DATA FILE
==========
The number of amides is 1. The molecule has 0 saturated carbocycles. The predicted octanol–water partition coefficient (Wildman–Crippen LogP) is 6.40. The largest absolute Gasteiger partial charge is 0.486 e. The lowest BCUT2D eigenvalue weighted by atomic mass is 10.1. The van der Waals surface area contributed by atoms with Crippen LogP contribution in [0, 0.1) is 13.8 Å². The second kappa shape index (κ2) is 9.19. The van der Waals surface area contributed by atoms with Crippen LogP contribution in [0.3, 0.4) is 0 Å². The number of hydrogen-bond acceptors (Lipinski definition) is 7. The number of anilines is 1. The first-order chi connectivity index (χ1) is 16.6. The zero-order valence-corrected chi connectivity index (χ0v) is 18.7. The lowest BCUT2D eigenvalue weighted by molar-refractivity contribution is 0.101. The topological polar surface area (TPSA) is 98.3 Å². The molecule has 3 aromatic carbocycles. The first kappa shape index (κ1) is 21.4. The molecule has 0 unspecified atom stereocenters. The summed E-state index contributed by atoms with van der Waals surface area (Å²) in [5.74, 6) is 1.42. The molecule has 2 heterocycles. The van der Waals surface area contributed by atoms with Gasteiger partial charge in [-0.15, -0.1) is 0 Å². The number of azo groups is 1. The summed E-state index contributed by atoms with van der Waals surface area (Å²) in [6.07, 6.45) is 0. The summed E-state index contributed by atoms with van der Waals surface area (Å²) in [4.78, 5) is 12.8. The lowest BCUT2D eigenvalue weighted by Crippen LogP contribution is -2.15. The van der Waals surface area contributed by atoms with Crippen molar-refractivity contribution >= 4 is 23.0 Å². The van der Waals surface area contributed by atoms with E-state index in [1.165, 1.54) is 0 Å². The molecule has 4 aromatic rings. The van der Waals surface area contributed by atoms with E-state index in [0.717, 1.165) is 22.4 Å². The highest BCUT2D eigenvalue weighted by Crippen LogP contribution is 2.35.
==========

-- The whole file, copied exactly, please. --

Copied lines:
The number of amides is 1. The molecule has 0 saturated carbocycles. The predicted octanol–water partition coefficient (Wildman–Crippen LogP) is 6.40. The largest absolute Gasteiger partial charge is 0.486 e. The lowest BCUT2D eigenvalue weighted by atomic mass is 10.1. The van der Waals surface area contributed by atoms with Crippen LogP contribution in [0, 0.1) is 13.8 Å². The second kappa shape index (κ2) is 9.19. The van der Waals surface area contributed by atoms with Crippen LogP contribution in [0.3, 0.4) is 0 Å². The number of hydrogen-bond acceptors (Lipinski definition) is 7. The number of anilines is 1. The first-order chi connectivity index (χ1) is 16.6. The zero-order valence-corrected chi connectivity index (χ0v) is 18.7. The lowest BCUT2D eigenvalue weighted by molar-refractivity contribution is 0.101. The topological polar surface area (TPSA) is 98.3 Å². The molecule has 3 aromatic carbocycles. The first kappa shape index (κ1) is 21.4. The molecule has 0 unspecified atom stereocenters. The summed E-state index contributed by atoms with van der Waals surface area (Å²) in [5.74, 6) is 1.42. The molecule has 2 heterocycles. The van der Waals surface area contributed by atoms with Gasteiger partial charge in [-0.15, -0.1) is 0 Å². The number of azo groups is 1. The summed E-state index contributed by atoms with van der Waals surface area (Å²) in [6.07, 6.45) is 0. The summed E-state index contributed by atoms with van der Waals surface area (Å²) in [4.78, 5) is 12.8. The lowest BCUT2D eigenvalue weighted by Crippen LogP contribution is -2.15. The van der Waals surface area contributed by atoms with Crippen molar-refractivity contribution >= 4 is 23.0 Å². The van der Waals surface area contributed by atoms with E-state index in [1.165, 1.54) is 0 Å². The molecule has 4 aromatic rings. The van der Waals surface area contributed by atoms with E-state index in [0.717, 1.165) is 22.4 Å². The highest BCUT2D eigenvalue weighted by Crippen LogP contribution is 2.35.